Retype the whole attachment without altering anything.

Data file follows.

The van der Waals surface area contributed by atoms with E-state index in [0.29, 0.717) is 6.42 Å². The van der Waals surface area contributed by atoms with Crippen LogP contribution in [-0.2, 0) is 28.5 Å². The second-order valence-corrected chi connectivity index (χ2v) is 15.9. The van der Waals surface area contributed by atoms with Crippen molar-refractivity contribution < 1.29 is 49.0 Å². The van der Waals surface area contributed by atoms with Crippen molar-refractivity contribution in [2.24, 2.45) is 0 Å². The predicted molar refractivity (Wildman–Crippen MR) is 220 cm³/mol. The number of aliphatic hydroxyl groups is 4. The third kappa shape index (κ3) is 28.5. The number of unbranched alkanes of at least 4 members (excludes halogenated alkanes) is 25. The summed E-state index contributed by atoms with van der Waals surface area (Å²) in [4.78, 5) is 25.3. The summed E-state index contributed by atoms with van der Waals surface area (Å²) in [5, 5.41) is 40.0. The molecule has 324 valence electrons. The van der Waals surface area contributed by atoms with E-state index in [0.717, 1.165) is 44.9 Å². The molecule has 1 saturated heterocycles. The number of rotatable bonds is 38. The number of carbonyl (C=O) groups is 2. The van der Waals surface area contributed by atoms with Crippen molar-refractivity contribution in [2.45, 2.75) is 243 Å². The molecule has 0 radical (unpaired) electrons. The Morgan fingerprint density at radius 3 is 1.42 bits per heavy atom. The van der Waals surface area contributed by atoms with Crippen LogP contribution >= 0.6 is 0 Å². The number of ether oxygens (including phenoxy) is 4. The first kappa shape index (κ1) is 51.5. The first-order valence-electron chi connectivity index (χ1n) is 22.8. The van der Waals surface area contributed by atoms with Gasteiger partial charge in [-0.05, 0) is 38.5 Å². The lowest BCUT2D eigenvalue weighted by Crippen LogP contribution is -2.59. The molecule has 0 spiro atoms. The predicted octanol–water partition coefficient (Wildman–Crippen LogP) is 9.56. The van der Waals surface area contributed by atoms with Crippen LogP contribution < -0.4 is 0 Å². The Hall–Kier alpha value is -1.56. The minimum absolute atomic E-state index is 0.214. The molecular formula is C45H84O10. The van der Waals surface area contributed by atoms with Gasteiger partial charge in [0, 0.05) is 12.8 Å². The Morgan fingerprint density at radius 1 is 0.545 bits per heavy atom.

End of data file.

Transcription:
The van der Waals surface area contributed by atoms with E-state index in [0.29, 0.717) is 6.42 Å². The van der Waals surface area contributed by atoms with Crippen LogP contribution in [-0.2, 0) is 28.5 Å². The second-order valence-corrected chi connectivity index (χ2v) is 15.9. The van der Waals surface area contributed by atoms with Crippen molar-refractivity contribution < 1.29 is 49.0 Å². The van der Waals surface area contributed by atoms with Crippen molar-refractivity contribution in [2.24, 2.45) is 0 Å². The predicted molar refractivity (Wildman–Crippen MR) is 220 cm³/mol. The number of aliphatic hydroxyl groups is 4. The third kappa shape index (κ3) is 28.5. The number of unbranched alkanes of at least 4 members (excludes halogenated alkanes) is 25. The summed E-state index contributed by atoms with van der Waals surface area (Å²) in [4.78, 5) is 25.3. The summed E-state index contributed by atoms with van der Waals surface area (Å²) in [5, 5.41) is 40.0. The molecule has 324 valence electrons. The van der Waals surface area contributed by atoms with E-state index in [0.717, 1.165) is 44.9 Å². The molecule has 1 saturated heterocycles. The number of rotatable bonds is 38. The number of carbonyl (C=O) groups is 2. The van der Waals surface area contributed by atoms with Crippen molar-refractivity contribution in [2.45, 2.75) is 243 Å². The molecule has 0 radical (unpaired) electrons. The Morgan fingerprint density at radius 3 is 1.42 bits per heavy atom. The van der Waals surface area contributed by atoms with Crippen LogP contribution >= 0.6 is 0 Å². The number of ether oxygens (including phenoxy) is 4. The first kappa shape index (κ1) is 51.5. The first-order valence-electron chi connectivity index (χ1n) is 22.8. The van der Waals surface area contributed by atoms with Gasteiger partial charge in [-0.05, 0) is 38.5 Å². The lowest BCUT2D eigenvalue weighted by Crippen LogP contribution is -2.59. The molecule has 0 spiro atoms. The predicted octanol–water partition coefficient (Wildman–Crippen LogP) is 9.56. The van der Waals surface area contributed by atoms with Crippen LogP contribution < -0.4 is 0 Å². The Hall–Kier alpha value is -1.56. The minimum absolute atomic E-state index is 0.214. The molecular formula is C45H84O10. The van der Waals surface area contributed by atoms with Gasteiger partial charge in [0, 0.05) is 12.8 Å². The Morgan fingerprint density at radius 1 is 0.545 bits per heavy atom.